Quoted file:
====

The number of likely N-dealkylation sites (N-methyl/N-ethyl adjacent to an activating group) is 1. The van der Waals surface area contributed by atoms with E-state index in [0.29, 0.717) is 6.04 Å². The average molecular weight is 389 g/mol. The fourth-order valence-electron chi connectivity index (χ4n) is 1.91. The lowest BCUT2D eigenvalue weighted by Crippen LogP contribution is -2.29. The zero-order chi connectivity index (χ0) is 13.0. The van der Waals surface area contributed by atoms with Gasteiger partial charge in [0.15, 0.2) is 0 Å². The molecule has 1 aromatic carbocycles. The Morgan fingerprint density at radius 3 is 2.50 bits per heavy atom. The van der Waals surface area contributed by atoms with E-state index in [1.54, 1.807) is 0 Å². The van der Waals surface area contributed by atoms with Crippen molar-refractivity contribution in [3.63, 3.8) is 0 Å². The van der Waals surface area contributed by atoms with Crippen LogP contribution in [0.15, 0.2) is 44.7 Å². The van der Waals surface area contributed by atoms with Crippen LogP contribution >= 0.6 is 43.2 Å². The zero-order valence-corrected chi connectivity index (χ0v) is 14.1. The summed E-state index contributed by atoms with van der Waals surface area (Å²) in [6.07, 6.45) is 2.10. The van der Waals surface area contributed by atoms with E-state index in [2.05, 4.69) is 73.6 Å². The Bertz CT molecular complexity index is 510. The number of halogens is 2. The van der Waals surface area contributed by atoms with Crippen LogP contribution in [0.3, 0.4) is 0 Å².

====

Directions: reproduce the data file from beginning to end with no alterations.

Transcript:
The number of likely N-dealkylation sites (N-methyl/N-ethyl adjacent to an activating group) is 1. The van der Waals surface area contributed by atoms with E-state index in [0.29, 0.717) is 6.04 Å². The average molecular weight is 389 g/mol. The fourth-order valence-electron chi connectivity index (χ4n) is 1.91. The lowest BCUT2D eigenvalue weighted by Crippen LogP contribution is -2.29. The zero-order chi connectivity index (χ0) is 13.0. The van der Waals surface area contributed by atoms with Gasteiger partial charge in [0.15, 0.2) is 0 Å². The molecule has 1 aromatic carbocycles. The Morgan fingerprint density at radius 3 is 2.50 bits per heavy atom. The van der Waals surface area contributed by atoms with E-state index in [1.54, 1.807) is 0 Å². The van der Waals surface area contributed by atoms with Crippen molar-refractivity contribution in [3.63, 3.8) is 0 Å². The van der Waals surface area contributed by atoms with Crippen LogP contribution in [0.15, 0.2) is 44.7 Å². The van der Waals surface area contributed by atoms with Crippen LogP contribution >= 0.6 is 43.2 Å². The zero-order valence-corrected chi connectivity index (χ0v) is 14.1. The summed E-state index contributed by atoms with van der Waals surface area (Å²) in [6.07, 6.45) is 2.10. The van der Waals surface area contributed by atoms with E-state index in [2.05, 4.69) is 73.6 Å². The Bertz CT molecular complexity index is 510. The number of halogens is 2. The van der Waals surface area contributed by atoms with Crippen LogP contribution in [0.3, 0.4) is 0 Å².